Drug Offenses

There is a lot at stake when you’re charged with a drug-related offense (personal reputation, job, freedom, and even your license).

At Carey Law Office, we have a unique approach to handling drug-related offenses¬. We believe that drug offenses should be addressed medically, not criminally. That’s why our goal is to change the focus of your charge from punishment to rehabilitation. After over 30 years defending our clients against drug charges, we know exactly how to help you fight this charge and increase your chances of a better outcome on your trial date. Even if the evidence against you is overwhelming, we will work to reduce your penalty to a minimum.

Drug conviction penalties vary a lot depending on the drug, the amount, and your record. These kinds of charges fall into a couple of general categories: marijuana charges, narcotics charges, prescription possession, and prescription fraud. We’ve included more detailed information for each of these below.


Marijuana was recently decriminalized in Maryland—but what exactly does that mean? Now, using marijuana and possessing less than 10 grams of it isn’t actually a crime. It’s only a civil offense, so you can’t go to jail for it; the maximum penalty for it is a $100 fine. However, just because use and small possession were decriminalized, that doesn’t mean you can freely carry over 10 grams or sell marijuana without risking jail time. See the chart below to see what the penalties are for these offenses.

Even though small possession isn’t a crime anymore, it is still illegal to possess any amount of marijuana if you intend to distribute it. Keep in mind that it doesn’t matter whether you actually intended to distribute it—what matters is what the arresting officer thinks you were doing.

Offense Penalty Jail Time Maximum Fine
Use marijuana Civil Offense None $500
Possession: under 10g Civil Offense None $100
Possession: between 10g and 50 lbs Misdemeanor 1 year $1,000
Possession: over 50 lbs Felony 5 years $100,00
Selling: under 45kg Felony 10 years $10,000
Possession with intent to distribute (under 50 lbs) Felony 5 years $15,000

The chart above isn’t meant to be a complete list—it’s only meant to give you an idea of what to expect. It’s also important to remember that the stakes are much higher if this isn’t your first drug charge. Subsequent offenses often carry mandatory minimum jail sentences and increased fines. Penalties also increase if a firearm was involved, if the offense involved a minor, and if it happened near a school.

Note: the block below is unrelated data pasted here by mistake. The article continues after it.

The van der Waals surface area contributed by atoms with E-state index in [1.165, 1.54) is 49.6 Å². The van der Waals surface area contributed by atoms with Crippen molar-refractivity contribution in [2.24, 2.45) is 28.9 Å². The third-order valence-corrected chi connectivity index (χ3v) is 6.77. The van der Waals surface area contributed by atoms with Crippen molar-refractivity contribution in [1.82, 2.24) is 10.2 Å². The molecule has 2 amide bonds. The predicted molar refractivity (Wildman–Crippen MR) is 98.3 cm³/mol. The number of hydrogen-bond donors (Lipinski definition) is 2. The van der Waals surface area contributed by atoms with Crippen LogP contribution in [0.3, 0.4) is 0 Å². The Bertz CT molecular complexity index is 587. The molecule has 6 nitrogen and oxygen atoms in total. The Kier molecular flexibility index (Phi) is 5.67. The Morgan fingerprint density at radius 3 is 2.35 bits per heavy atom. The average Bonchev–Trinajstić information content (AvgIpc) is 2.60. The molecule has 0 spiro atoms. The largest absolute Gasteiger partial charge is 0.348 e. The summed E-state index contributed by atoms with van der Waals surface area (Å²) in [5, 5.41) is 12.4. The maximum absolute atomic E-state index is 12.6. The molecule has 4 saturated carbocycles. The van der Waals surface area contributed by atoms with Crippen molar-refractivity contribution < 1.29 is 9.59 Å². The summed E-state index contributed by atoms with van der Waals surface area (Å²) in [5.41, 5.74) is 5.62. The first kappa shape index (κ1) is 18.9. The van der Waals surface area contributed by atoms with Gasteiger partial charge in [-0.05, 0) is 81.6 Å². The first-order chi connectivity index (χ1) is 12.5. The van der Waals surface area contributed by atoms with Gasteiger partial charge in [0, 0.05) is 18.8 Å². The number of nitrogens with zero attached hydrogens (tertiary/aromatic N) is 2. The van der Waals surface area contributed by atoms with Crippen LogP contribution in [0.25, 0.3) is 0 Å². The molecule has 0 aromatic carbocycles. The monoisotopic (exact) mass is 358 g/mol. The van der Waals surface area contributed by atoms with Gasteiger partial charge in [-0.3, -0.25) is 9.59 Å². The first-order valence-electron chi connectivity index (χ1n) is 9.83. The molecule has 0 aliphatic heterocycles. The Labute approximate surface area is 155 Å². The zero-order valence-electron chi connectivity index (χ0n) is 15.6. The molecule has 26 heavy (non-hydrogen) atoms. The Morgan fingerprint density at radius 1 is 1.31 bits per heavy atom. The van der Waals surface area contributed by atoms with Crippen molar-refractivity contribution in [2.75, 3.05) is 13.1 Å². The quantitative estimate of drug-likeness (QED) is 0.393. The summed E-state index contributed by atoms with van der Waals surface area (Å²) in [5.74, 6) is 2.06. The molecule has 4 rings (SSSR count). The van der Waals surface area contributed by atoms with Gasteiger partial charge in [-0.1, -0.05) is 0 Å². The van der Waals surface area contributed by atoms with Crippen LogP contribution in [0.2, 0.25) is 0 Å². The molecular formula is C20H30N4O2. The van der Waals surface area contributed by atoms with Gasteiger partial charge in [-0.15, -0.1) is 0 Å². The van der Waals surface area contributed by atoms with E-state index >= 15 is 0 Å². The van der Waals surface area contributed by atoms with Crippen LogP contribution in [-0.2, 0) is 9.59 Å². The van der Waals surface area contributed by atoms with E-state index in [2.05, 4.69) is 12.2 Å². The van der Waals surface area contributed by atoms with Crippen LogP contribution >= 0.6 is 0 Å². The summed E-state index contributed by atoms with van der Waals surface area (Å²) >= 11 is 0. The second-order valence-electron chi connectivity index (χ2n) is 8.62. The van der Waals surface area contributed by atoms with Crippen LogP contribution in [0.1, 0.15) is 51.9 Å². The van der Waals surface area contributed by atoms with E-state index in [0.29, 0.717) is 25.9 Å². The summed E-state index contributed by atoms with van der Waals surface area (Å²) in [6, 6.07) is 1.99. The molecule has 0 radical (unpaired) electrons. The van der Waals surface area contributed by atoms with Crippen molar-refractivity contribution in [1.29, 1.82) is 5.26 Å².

The court takes more seriously the possession, use, and selling of other drugs that are considered more serious than marijuana, like cocaine, heroin, and meth. The maximum penalty for possessing other hard drugs (not including marijuana) is 4 years in jail and a $25,000 fine. Like with marijuana, if you are charged with selling or intending to distribute drugs, the penalties increase dramatically; intending to distribute these drugs can lead to up to 20 years in prison and a $25,000 fine. If this isn’t your first drug charge, the consequences will be much more serious.


As the opioid crisis in Maryland continues to get more serious, the State of Maryland has cracked down hard on the illegal possession of prescription drugs without having a prescription for it. This ranges from seemingly harmless “study drugs” like Adderall to serious painkillers like OxyContin.

A person can be arrested for possessing prescription drugs if they don’t have a prescription for it, or even if they don’t have the prescription on them (meaning they aren’t carrying it in the prescription bottle). The severity of these cases depends on many things, including the exact drug and amount, whether the individual has a prescription, if the drug is being used recreationally, and if they intended to sell it.

Prescription Fraud

Forging a prescription to illegally get prescription drugs is a serious drug-related offense. The maximum penalty is a fine of up to $1,000 and 10 years in prison. If you didn’t forge the prescription yourself, but still knowingly used it to illegally get a drug, then the maximum penalty is $1,000 and a 3-year jail sentence.